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I’ve probably said it before, but Mr Rigg is the baker in our family. I think mainly because I just told him he was going to be, and he’s got on with it, and does it quite well now. It’s one of those skills that improves each time you do it, so it doesn’t make sense for me to attempt a handmade loaf of bread (I’m sure I could manage the ‘bung the ingredients in the bread machine’ version).
For his birthday, I bought Mr Rigg a kilner jar of sourdough started from Hobbs House Bakery. With me attempting to avoid yeast as much as possible, I really wanted to encourage him to try a sourdough, and we are now onto our third loaf.
The first couple we had teething issues with – Mr Rigg and I both like to try something once and be perfect at it instantly, or we usually give up. They seem to cook too quickly on the outside but not on the middle, they were still too undercooked in the centre, and just general niggles like that.
I’m pleased to say Mr Rigg has persevered, and last week’s loaf was a great improvement. As you can see in the pictures above and below, it rose well in the oven and had a good texture inside. Right in the middle we discovered it was still a little sticky and could have baked for a little longer – but we are learning, and improving, and most importantly not giving up.
The only downside is that I’m finding it difficult to cut out wheat with all this delicious bread floating around the kitchen, something I’m attempting to do as part of my pregnancy. I’m determined that my final month of being pregnant will be wheat and gluten free, so perhaps we won’t be baking in August.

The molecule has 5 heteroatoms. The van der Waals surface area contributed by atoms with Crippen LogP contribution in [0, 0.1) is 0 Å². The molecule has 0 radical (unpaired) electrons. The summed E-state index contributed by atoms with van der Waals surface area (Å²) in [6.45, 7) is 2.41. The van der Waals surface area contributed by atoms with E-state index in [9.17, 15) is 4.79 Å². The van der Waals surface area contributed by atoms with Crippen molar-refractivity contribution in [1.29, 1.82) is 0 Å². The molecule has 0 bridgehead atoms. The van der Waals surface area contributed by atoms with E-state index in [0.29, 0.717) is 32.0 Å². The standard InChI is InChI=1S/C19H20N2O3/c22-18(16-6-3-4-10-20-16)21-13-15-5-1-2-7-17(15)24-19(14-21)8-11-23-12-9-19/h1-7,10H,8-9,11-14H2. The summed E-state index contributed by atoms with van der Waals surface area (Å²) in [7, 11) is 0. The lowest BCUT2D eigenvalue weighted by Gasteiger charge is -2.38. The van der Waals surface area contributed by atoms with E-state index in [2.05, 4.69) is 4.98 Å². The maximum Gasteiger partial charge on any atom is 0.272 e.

We British are always talking about the weather, it seems we are unable to have a conversation with anyone without mentioning it. So here I am, talking about the weather – but what incredible weather it has been this past week!
Mr Rigg is convinced this is our summer, last year March was stonking hot, this year maybe it’s May. I do hope this isn’t the end of hot, sunny weather for the rest of the year, just a few more occasional weeks like this would satisfy me.
Like everyone I’m sure, we’ve been out in the garden, down on the allotment, cooking and eating outside, and quickly getting in a tan in case this really is our one and only week of warm, cloudless skies.
Some of our many meals eaten outside (and some even cooked outside!) have included this new favourite pasta dish of prawns, rocket and sundried tomato paste…